by Tim O’Neill ~
Through 2013, the seven-county Twin Cities metro area had 79,133 establishments supplying 1,618,006 jobs. That’s approximately 60% of total employment in the state in all industries.
The manufacturing industry had 4,105 establishments supplying 162,716 jobs in the Twin Cities, comprising about 53% of the 307,159 manufacturing jobs within the state. The average annual wage for the manufacturing industry sector equaled $69,680 in 2013, 17% higher than the industry’s average annual wage for the state as a whole ($59,540).
by Mark Schultz ~
Minnesota Manufacturers Week is an excellent opportunity to bring attention and focus to the manufacturing industry throughout the state, especially in Southeast Minnesota. With 36,634 jobs at 665 firms, manufacturing accounts for 15.6% of total employment in the region. That’s much more concentrated than in the state as a whole, where 11.4 percent of total jobs are in manufacturing.
Following the 2001 recession that affected all industries, manufacturing also saw a job decline in 2002, then remained relatively stable for the next 4 years, while other industries started to grow. During the more severe Great Recession in 2007, all industries including manufacturing saw significant drops all the way through 2010. Since then, the economy has started to see job gains again, although manufacturing has not seen the same level of growth as was seen across all industries.
Source: DEED Quarterly Census of Employment and Wages (QCEW) data tool
by Luke Greiner~
When people think of the jobs that can be found in the manufacturing industry, they typically focus on a relatively short list of only production occupations, such as assemblers or welders.
This makes sense, as nearly 60% of all occupations in manufacturing are classified as “production” jobs in Southwest Minnesota. That means that over 40% (or 16,320 manufacturing occupations) are not. Instead, the manufacturing industry offers a diverse and well compensated mix of occupations.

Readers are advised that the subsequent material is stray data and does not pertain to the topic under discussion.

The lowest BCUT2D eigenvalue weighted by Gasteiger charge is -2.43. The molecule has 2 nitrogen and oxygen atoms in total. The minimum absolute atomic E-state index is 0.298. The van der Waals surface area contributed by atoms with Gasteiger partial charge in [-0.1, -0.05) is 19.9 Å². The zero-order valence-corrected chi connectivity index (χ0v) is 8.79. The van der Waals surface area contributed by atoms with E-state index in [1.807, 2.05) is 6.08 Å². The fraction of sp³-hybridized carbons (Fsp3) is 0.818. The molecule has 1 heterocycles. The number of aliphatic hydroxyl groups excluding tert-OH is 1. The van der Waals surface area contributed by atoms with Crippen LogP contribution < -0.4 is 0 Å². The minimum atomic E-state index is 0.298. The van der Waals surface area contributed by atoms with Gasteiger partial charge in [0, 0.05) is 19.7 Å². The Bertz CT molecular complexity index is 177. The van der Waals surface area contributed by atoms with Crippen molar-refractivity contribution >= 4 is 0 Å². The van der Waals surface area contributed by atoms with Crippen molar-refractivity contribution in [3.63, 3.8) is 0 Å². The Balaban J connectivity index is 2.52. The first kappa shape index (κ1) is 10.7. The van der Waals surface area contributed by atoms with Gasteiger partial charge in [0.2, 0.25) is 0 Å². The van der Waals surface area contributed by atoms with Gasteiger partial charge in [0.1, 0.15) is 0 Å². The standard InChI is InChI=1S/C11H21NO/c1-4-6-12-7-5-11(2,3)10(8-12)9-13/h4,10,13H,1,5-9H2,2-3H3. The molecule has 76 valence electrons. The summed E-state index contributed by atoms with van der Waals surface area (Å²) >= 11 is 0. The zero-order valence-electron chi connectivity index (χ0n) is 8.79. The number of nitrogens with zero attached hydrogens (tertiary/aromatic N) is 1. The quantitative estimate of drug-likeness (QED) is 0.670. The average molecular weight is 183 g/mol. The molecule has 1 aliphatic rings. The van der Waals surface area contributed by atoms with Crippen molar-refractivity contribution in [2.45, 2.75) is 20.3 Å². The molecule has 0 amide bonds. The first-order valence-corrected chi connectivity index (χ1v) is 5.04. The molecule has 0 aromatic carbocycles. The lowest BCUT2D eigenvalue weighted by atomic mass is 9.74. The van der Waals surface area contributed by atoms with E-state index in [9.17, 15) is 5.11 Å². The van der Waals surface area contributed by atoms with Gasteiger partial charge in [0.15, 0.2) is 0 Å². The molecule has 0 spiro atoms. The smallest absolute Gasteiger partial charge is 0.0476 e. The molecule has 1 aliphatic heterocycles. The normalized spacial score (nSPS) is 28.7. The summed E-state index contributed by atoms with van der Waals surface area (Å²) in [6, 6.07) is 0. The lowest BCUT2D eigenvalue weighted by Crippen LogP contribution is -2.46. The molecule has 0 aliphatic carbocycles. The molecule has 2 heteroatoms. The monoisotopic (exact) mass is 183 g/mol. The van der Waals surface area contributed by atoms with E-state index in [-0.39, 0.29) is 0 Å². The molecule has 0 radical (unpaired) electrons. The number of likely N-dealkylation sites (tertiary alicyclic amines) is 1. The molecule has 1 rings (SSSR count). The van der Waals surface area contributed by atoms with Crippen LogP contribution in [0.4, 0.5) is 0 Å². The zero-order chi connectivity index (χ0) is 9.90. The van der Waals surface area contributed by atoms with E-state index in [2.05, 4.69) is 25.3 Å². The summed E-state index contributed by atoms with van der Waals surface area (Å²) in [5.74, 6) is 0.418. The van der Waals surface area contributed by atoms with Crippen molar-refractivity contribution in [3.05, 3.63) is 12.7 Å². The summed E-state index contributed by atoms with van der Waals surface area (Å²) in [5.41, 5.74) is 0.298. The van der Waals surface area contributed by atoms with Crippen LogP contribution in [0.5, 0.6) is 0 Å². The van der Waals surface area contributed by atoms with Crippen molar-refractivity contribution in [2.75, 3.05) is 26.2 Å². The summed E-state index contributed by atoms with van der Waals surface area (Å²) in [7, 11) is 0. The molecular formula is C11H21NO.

by Luke Greiner ~
After getting knocked down during the recession, the manufacturing sector has added more jobs to Central Minnesota’s economy than any other industry since 2010 by gaining 3,676 additional jobs. This incredible comeback accounts for almost 30% of total job growth in the region in the last three years. Recent growth is also impressive, with more than one in five new jobs being in manufacturing from 2012 to 2013.
by Chet Bodin~
Much has been made about the loss to a local economy when young people leave a city, county, or region. This so-called “brain drain” is particularly hard for rural areas separated by distance and culture from the state’s major metropolitan areas. This concept is often based solely on the exodus of people from 15 to 29 years of age, who leave their hometowns or adopted homes for educational opportunities or career prospects unavailable or seldom found where they’re from, or to simply broaden their horizons.
What’s lost in that demographic shift is the counteractive in-migration of workers back into rural regions. In what’s come to be known as “the rural renewal,” research has identified an increase in population cohorts aged 30 to 49 in most rural Minnesota counties, including in Northwest Minnesota.